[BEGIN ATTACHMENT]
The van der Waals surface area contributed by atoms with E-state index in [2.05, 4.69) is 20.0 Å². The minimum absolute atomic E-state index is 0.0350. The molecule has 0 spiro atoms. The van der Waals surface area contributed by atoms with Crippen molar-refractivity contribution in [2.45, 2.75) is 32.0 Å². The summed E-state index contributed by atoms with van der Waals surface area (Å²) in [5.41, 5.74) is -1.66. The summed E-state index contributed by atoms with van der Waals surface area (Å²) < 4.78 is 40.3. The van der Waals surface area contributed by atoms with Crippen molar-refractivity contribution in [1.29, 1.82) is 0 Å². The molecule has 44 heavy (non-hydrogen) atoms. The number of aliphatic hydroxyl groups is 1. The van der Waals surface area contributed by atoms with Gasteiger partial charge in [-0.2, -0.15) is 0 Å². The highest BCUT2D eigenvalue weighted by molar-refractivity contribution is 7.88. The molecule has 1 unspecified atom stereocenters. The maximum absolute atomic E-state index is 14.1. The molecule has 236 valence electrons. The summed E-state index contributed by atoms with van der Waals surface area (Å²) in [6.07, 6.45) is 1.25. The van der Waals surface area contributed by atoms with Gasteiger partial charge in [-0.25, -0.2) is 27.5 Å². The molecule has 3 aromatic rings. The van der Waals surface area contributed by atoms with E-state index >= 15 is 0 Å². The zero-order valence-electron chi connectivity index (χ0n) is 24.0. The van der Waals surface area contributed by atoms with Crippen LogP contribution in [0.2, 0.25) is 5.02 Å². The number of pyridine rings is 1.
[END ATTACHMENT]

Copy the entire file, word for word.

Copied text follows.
The van der Waals surface area contributed by atoms with E-state index in [2.05, 4.69) is 20.0 Å². The minimum absolute atomic E-state index is 0.0350. The molecule has 0 spiro atoms. The van der Waals surface area contributed by atoms with Crippen molar-refractivity contribution in [2.45, 2.75) is 32.0 Å². The summed E-state index contributed by atoms with van der Waals surface area (Å²) in [5.41, 5.74) is -1.66. The summed E-state index contributed by atoms with van der Waals surface area (Å²) < 4.78 is 40.3. The van der Waals surface area contributed by atoms with Crippen molar-refractivity contribution in [1.29, 1.82) is 0 Å². The molecule has 44 heavy (non-hydrogen) atoms. The number of aliphatic hydroxyl groups is 1. The van der Waals surface area contributed by atoms with Gasteiger partial charge in [-0.2, -0.15) is 0 Å². The highest BCUT2D eigenvalue weighted by molar-refractivity contribution is 7.88. The molecule has 1 unspecified atom stereocenters. The maximum absolute atomic E-state index is 14.1. The molecule has 236 valence electrons. The summed E-state index contributed by atoms with van der Waals surface area (Å²) in [6.07, 6.45) is 1.25. The van der Waals surface area contributed by atoms with Gasteiger partial charge in [-0.25, -0.2) is 27.5 Å². The molecule has 3 aromatic rings. The van der Waals surface area contributed by atoms with E-state index >= 15 is 0 Å². The zero-order valence-electron chi connectivity index (χ0n) is 24.0. The van der Waals surface area contributed by atoms with Crippen LogP contribution in [0.2, 0.25) is 5.02 Å². The number of pyridine rings is 1.